News of the Weird | News of the Weird | Chicago Reader

News of the Weird 

Sign up for our newsletters Subscribe

Lead Story

A June issue of the British Medical Journal reported that Finnish men, alone among the world's men, have not shown a decline in their sperm count over the last 50 years. At 114 million sperm per milliliter, the Finnish count remains almost twice as high as the worldwide average. Scientists suspect the difference is due to Finland's relatively pollution-free environment.

Seeds of Our Destruction

At a United Nations conference in March farmers from Somalia complained that the massive UN food shipments to that country were driving them out of business. Said one Somali farmer, "The poor farmer . . . cannot . . . cover his costs. This will kill him."

The New York Times reported in January that officials in Beijing recently had adopted a massive program to rid the city of flies. During "attack weeks," teams of youth and elderly people use up to 15 tons of pesticide and 200,000 flyswatters. In one successful week last August, they reduced the fly population by an estimated 20 to 30 percent. However, measurements indicated that as many as 33 flies remained per room.

In May the U.S. Environmental Protection Agency began ordering various hot-pepper-based bear-repellent sprays off store shelves in Alaska because they had failed to meet EPA guidelines. EPA spokesman Jed Januch told the Anchorage Daily News that the order would be enforced even though the repellents are probably safe enough to spray on food. A loophole in the regulation permits the sprays to be sold for crime prevention as long as no reference is made to bears.

The Washington Post reported that students competing in a recent school-system contest on current affairs were asked questions about the Russian novelist Alexander "Solsanita," former secretary-general of the United Nations "Java Parade da Cooler," and former U.S. "senator" Barbara Jordan, who had been a representative. Said one of the quizmasters, "We're all human."

In March a truck driver, Hari Singh, hijacked an airliner over India, claiming to have explosives wired to his body and protesting political corruption and the fighting between Hindus and Muslims in India. Eight hours later, while the plane was refueling in Amristar, when Singh announced he was giving up the hijacking, dozens of passengers rushed toward him to get his autograph before authorities could apprehend him.

Former president Jimmy Carter persuaded singer Michael Jackson to stage a concert in Atlanta in May to encourage parents to have their children vaccinated. Carter said the immunization rate for children under age five in Atlanta is 50 percent, compared to about 80 percent in Bangladesh.

According to a recent Denver Post article, the U.S. Environmental Protection Agency has spent an average of $33,000 a day since November trying to contain the 160 million gallons of cyanide that spilled from a gold mine in southern Colorado. The spillage has already killed off the fish population in a large part of the Rio Grande. A private company had planned to use the cyanide for gold mining but filed for bankruptcy. EPA officials estimate the cleanup will cost $60 million.

The San Francisco Chronicle reported in March that an increasing number of South Korean men are undergoing plastic surgery in order to look more Western, making it easier for them to get jobs with local firms that do business internationally. The most common operation involves adding layers of skin to the eyelids.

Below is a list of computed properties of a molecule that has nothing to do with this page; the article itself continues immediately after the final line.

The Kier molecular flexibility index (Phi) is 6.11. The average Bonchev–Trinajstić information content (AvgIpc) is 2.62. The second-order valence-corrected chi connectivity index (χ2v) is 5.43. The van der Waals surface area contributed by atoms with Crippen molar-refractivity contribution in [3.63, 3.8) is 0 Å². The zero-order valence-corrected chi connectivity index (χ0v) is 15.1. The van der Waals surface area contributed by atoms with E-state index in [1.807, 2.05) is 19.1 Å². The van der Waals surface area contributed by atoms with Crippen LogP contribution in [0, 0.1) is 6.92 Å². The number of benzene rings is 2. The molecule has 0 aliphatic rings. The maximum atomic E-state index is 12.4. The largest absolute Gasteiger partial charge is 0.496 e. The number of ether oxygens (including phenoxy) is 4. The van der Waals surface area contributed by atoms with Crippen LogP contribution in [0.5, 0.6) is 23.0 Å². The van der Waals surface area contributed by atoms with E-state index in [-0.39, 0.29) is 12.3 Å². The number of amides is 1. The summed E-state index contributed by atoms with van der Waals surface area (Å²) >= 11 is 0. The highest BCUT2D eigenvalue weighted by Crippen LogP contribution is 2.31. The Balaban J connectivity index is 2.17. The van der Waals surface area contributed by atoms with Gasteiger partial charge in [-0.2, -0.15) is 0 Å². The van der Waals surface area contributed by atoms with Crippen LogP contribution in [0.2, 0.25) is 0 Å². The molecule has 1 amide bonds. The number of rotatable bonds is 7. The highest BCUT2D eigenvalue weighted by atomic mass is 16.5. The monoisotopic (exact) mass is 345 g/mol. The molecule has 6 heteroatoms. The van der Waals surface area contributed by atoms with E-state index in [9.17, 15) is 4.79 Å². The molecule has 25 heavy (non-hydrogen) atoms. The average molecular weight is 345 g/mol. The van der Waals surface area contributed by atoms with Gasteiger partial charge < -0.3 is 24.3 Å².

In April a U.S. Court of Appeals panel reversed the Key West, Florida, drug conviction of Leroy Lord, who had been found guilty based in part on possessing U.S. currency soiled with cocaine. The court wrote that cocaine is "so pervasive" in south Florida that traces could be found on most of the currency circulating there.

The Weirdo-American Community

After two years of antigay demonstrations, including picketing with signs that carry mottoes such as God Hates Fags: Romans 9:13, at funerals of AIDS victims in Kansas, Baptist minister Fred Phelps moved on to stage one in Kansas City, Missouri, in April. Last year Kansas had put a stop to the Topeka minister's tactics by making such demonstrations illegal. Kansas City was considering adopting a similar ordinance but did not enact it soon enough. Earlier this year Phelps admitted he had made up a rumor that a Topeka city council member had AIDS.

Least Competent People

In June Richard Simonetti, 17, and George Montenez, 21, of Brooklyn, New York, were arrested in Brooklyn, Connecticut, and charged with a robbery that had taken place earlier in the evening. According to Connecticut state police, the men had committed the robbery in Bridgeport, about 50 miles from Brooklyn, New York, and had intended to drive home. However, they became confused and drove more than 100 miles in the wrong direction on the interstate. When they saw a sign for Brooklyn, they exited, thinking they were home. They became confused, tried to force a motorist to help them, and were captured.

I Don't Think So

Wayne Bennett, 36, was charged in New Orleans in June with killing his girlfriend by stabbing her in the neck several times with a pocketknife. Bennett told police that the woman was having trouble breathing and that he was merely trying to save her life by performing an emergency tracheotomy.

Art accompanying story in printed newspaper (not available in this archive): illustration/Shawn Belschwender.

Comments

Subscribe to this thread:

Add a comment

More by Chuck Shepherd

Agenda Teaser

Performing Arts
Not for Sale UrbanTheater Company
September 27
Music
October 18

Tabbed Event Search

Popular Stories